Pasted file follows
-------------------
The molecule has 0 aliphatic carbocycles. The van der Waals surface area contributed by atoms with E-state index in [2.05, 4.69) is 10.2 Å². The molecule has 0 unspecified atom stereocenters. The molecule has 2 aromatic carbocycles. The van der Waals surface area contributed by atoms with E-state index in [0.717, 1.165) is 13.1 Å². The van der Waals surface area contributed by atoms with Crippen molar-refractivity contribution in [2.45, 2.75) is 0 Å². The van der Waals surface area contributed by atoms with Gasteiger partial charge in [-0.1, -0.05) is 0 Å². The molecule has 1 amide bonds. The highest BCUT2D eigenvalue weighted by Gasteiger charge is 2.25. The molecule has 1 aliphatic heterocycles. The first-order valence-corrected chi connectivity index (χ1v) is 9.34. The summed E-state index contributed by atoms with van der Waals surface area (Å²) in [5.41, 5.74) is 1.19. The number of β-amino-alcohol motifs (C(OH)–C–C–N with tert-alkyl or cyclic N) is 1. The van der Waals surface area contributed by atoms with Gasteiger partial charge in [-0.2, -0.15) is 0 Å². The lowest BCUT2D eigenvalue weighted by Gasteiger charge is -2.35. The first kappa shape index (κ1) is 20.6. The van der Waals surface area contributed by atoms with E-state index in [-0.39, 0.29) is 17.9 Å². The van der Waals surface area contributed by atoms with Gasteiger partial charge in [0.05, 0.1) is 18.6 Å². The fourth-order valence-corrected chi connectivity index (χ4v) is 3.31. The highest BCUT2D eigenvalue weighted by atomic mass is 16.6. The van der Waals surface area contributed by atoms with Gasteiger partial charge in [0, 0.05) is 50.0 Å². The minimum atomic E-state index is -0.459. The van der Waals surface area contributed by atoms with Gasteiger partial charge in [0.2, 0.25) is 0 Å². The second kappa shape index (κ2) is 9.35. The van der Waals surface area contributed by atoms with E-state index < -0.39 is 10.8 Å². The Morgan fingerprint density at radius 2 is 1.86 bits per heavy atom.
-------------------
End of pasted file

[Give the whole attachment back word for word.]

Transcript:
The molecule has 0 aliphatic carbocycles. The van der Waals surface area contributed by atoms with E-state index in [2.05, 4.69) is 10.2 Å². The molecule has 0 unspecified atom stereocenters. The molecule has 2 aromatic carbocycles. The van der Waals surface area contributed by atoms with E-state index in [0.717, 1.165) is 13.1 Å². The van der Waals surface area contributed by atoms with Crippen molar-refractivity contribution in [2.45, 2.75) is 0 Å². The van der Waals surface area contributed by atoms with Gasteiger partial charge in [-0.1, -0.05) is 0 Å². The molecule has 1 amide bonds. The highest BCUT2D eigenvalue weighted by Gasteiger charge is 2.25. The molecule has 1 aliphatic heterocycles. The first-order valence-corrected chi connectivity index (χ1v) is 9.34. The summed E-state index contributed by atoms with van der Waals surface area (Å²) in [5.41, 5.74) is 1.19. The number of β-amino-alcohol motifs (C(OH)–C–C–N with tert-alkyl or cyclic N) is 1. The van der Waals surface area contributed by atoms with Gasteiger partial charge in [-0.2, -0.15) is 0 Å². The lowest BCUT2D eigenvalue weighted by Gasteiger charge is -2.35. The first kappa shape index (κ1) is 20.6. The van der Waals surface area contributed by atoms with E-state index in [-0.39, 0.29) is 17.9 Å². The van der Waals surface area contributed by atoms with Gasteiger partial charge in [0.05, 0.1) is 18.6 Å². The fourth-order valence-corrected chi connectivity index (χ4v) is 3.31. The highest BCUT2D eigenvalue weighted by atomic mass is 16.6. The van der Waals surface area contributed by atoms with Gasteiger partial charge in [0, 0.05) is 50.0 Å². The minimum atomic E-state index is -0.459. The van der Waals surface area contributed by atoms with Gasteiger partial charge in [0.2, 0.25) is 0 Å². The second kappa shape index (κ2) is 9.35. The van der Waals surface area contributed by atoms with E-state index < -0.39 is 10.8 Å². The Morgan fingerprint density at radius 2 is 1.86 bits per heavy atom.